Making an impact is very important. The article idea that won’t sell is the one in which I’ll read through the article, but in the end, simply won’t care. You’ve got to give your reader that extra something. Something she can think about on her way to work. Something she’ll remember as she rests her head on the pillow and falls asleep.

Regardless of the kind of writer you are, your ideas are what make you a success. A good editor can fix the holes in your writing, but cannot flesh out your idea. That is something only you can do.

Editors love writers who consistently come up with fresh and innovative ideas. Being swamped with a dozen queries every day, most of them containing the same old ideas, they’re always on the lookout for writers who can provide a unique twist.

Keep a steady stream of ideas coming, run them through this checklist, and send them off. Before you know it, you’ll have more assignments than you can handle.


Mridu Khullar is a full-time freelance writer from New Delhi, India and has written for almost 70 publications, recently including Chicken Soup for the Soul, Writer’s Digest, Women’s Health & Fitness, Girls’ Life, Wedding Dresses and ePregnancy. Visit her at http://www.MriduKhullar.com

About Shery: Shery is the creator of WriteSparks!™- a software that generates over 10 *million* Story Sparkers for Writers. Download WriteSparks!™ Lite for free at http://writesparks.com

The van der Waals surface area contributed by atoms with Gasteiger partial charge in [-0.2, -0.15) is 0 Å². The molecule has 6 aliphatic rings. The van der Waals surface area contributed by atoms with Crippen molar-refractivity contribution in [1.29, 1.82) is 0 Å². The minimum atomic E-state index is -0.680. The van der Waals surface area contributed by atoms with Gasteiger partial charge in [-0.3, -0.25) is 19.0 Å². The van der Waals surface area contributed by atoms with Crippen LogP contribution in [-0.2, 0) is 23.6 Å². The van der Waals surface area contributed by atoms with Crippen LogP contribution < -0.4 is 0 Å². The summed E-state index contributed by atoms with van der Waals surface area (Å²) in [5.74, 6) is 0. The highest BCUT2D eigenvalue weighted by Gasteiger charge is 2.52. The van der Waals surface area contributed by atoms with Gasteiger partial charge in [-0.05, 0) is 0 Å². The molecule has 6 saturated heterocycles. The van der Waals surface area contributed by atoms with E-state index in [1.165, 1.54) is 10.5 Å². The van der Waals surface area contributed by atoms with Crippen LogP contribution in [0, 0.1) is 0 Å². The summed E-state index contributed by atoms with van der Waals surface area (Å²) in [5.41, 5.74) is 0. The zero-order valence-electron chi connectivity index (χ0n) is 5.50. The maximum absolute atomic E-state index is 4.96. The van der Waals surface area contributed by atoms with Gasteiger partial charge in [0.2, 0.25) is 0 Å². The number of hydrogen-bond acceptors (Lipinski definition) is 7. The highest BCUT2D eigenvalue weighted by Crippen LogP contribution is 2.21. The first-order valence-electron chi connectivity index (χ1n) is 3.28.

Click here to return to the index of Articles


Read 462 times Last modified on Wednesday, 17 November 2021 21:39

Comments powered by CComment

Latest Posts

  • The Creative Industry Needs to Look at Things Differently Post Budget 2022
    On 29 October 2021, the Finance Minister, Datuk Seri Tengku Zafrul Tengku Abdul Aziz tabled Budget 2022 in the Malaysian parliament. RM50 million has been allocated for the arts and culture industry. This comes after a year and a half after the entire industry came to an absolute standstill. With…
  • ‘The Covid Positives’ – life lessons learnt from the pandemic by Phanindra Ivatury
    After a long drawn battle with the biggest catastrophe in our living memory, global humanity is finally getting to see some quintessential ray of light at the end of the treacherous tunnel in the form of COVID-19 vaccines, currently being rolled out to all parts of the globe. A ‘COVID-19…
  • Chaos of Whole Books
    Is it possible to read several books at once? Aneeta Sundararaj finds out. When I was a child, my cousin used to boast that he could read four storybooks at a time. As an adult, when he invested in an e-Reader, he continued to boast that he could…
  • Writing for You? Or for Me?
    Writing for You? Or for Me? ‘You must always write with your reader in mind.’ This was one of the first pieces of advice that I received when I began my writing career. Honestly, I found this extremely hard to do because more often than not, I couldn’t picture my…
  • One Book That Changed My Writing Life
    My latest novel, The Age of Smiling Secrets was shortlisted for two categories in the Book Award 2020 organised by the National Library of Malaysia. When I reflected on the journey that this book has taken, I acknowledged the enormous influence of one of my all-time favourite books, Joseph Anton:…